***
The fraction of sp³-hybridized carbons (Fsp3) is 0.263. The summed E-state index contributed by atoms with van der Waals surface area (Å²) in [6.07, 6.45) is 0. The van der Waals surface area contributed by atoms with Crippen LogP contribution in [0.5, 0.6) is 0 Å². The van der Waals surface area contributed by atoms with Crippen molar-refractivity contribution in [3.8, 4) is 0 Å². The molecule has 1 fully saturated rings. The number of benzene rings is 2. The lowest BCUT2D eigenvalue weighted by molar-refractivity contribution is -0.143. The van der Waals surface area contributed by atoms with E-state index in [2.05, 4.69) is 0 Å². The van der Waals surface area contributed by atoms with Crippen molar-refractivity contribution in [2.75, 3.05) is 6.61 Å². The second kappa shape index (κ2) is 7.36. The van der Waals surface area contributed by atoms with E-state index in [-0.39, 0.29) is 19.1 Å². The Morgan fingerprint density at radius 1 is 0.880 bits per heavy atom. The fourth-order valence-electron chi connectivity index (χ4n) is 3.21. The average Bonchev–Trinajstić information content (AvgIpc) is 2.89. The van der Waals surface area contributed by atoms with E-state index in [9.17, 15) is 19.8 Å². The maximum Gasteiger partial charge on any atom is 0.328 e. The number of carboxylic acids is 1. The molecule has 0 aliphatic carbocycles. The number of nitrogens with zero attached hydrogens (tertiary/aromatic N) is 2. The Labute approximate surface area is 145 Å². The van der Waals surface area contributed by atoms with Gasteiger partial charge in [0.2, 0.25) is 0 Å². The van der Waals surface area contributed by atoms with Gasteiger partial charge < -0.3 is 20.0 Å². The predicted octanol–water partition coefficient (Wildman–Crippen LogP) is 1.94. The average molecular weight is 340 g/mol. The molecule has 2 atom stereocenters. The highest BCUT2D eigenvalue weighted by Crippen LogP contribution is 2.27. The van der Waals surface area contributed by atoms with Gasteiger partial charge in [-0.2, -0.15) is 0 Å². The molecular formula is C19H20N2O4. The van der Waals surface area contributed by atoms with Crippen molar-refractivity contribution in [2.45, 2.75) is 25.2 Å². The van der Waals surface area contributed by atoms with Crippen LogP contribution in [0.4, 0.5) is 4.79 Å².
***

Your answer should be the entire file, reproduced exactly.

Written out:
The fraction of sp³-hybridized carbons (Fsp3) is 0.263. The summed E-state index contributed by atoms with van der Waals surface area (Å²) in [6.07, 6.45) is 0. The van der Waals surface area contributed by atoms with Crippen LogP contribution in [0.5, 0.6) is 0 Å². The van der Waals surface area contributed by atoms with Crippen molar-refractivity contribution in [3.8, 4) is 0 Å². The molecule has 1 fully saturated rings. The number of benzene rings is 2. The lowest BCUT2D eigenvalue weighted by molar-refractivity contribution is -0.143. The van der Waals surface area contributed by atoms with E-state index in [2.05, 4.69) is 0 Å². The van der Waals surface area contributed by atoms with Crippen molar-refractivity contribution in [2.75, 3.05) is 6.61 Å². The second kappa shape index (κ2) is 7.36. The van der Waals surface area contributed by atoms with E-state index in [-0.39, 0.29) is 19.1 Å². The Morgan fingerprint density at radius 1 is 0.880 bits per heavy atom. The fourth-order valence-electron chi connectivity index (χ4n) is 3.21. The average Bonchev–Trinajstić information content (AvgIpc) is 2.89. The van der Waals surface area contributed by atoms with E-state index in [9.17, 15) is 19.8 Å². The maximum Gasteiger partial charge on any atom is 0.328 e. The number of carboxylic acids is 1. The molecule has 0 aliphatic carbocycles. The number of nitrogens with zero attached hydrogens (tertiary/aromatic N) is 2. The Labute approximate surface area is 145 Å². The van der Waals surface area contributed by atoms with Gasteiger partial charge in [0.2, 0.25) is 0 Å². The van der Waals surface area contributed by atoms with Gasteiger partial charge < -0.3 is 20.0 Å². The predicted octanol–water partition coefficient (Wildman–Crippen LogP) is 1.94. The average molecular weight is 340 g/mol. The molecule has 2 atom stereocenters. The highest BCUT2D eigenvalue weighted by Crippen LogP contribution is 2.27. The van der Waals surface area contributed by atoms with Gasteiger partial charge in [-0.2, -0.15) is 0 Å². The molecular formula is C19H20N2O4. The van der Waals surface area contributed by atoms with Crippen molar-refractivity contribution in [2.45, 2.75) is 25.2 Å². The van der Waals surface area contributed by atoms with Crippen LogP contribution in [0.4, 0.5) is 4.79 Å².